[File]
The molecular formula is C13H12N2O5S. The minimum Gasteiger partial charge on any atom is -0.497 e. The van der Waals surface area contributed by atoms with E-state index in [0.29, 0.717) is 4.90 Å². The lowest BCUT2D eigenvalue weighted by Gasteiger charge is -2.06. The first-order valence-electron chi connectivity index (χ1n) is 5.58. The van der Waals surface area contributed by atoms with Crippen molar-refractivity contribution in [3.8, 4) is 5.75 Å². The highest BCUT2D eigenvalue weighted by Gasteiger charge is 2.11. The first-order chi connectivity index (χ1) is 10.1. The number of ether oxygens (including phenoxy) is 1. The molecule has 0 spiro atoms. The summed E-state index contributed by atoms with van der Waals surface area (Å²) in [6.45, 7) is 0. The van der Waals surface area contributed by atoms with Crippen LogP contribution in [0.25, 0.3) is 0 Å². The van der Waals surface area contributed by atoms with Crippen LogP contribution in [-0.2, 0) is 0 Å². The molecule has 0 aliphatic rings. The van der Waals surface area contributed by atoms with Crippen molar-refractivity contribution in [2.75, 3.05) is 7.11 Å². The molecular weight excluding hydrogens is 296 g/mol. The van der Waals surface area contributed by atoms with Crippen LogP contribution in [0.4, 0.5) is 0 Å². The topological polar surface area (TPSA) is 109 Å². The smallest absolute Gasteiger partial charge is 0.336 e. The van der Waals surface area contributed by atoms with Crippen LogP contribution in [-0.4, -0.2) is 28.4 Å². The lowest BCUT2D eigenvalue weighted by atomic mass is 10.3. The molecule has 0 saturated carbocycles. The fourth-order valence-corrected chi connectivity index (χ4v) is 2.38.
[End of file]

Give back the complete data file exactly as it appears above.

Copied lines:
The molecular formula is C13H12N2O5S. The minimum Gasteiger partial charge on any atom is -0.497 e. The van der Waals surface area contributed by atoms with E-state index in [0.29, 0.717) is 4.90 Å². The lowest BCUT2D eigenvalue weighted by Gasteiger charge is -2.06. The first-order valence-electron chi connectivity index (χ1n) is 5.58. The van der Waals surface area contributed by atoms with Crippen molar-refractivity contribution in [3.8, 4) is 5.75 Å². The highest BCUT2D eigenvalue weighted by Gasteiger charge is 2.11. The first-order chi connectivity index (χ1) is 10.1. The number of ether oxygens (including phenoxy) is 1. The molecule has 0 spiro atoms. The summed E-state index contributed by atoms with van der Waals surface area (Å²) in [6.45, 7) is 0. The van der Waals surface area contributed by atoms with Crippen LogP contribution in [0.25, 0.3) is 0 Å². The van der Waals surface area contributed by atoms with Crippen LogP contribution in [-0.2, 0) is 0 Å². The molecule has 0 aliphatic rings. The van der Waals surface area contributed by atoms with Crippen molar-refractivity contribution in [2.75, 3.05) is 7.11 Å². The molecular weight excluding hydrogens is 296 g/mol. The van der Waals surface area contributed by atoms with Crippen LogP contribution in [0.4, 0.5) is 0 Å². The topological polar surface area (TPSA) is 109 Å². The smallest absolute Gasteiger partial charge is 0.336 e. The van der Waals surface area contributed by atoms with Crippen LogP contribution in [-0.4, -0.2) is 28.4 Å². The lowest BCUT2D eigenvalue weighted by atomic mass is 10.3. The molecule has 0 saturated carbocycles. The fourth-order valence-corrected chi connectivity index (χ4v) is 2.38.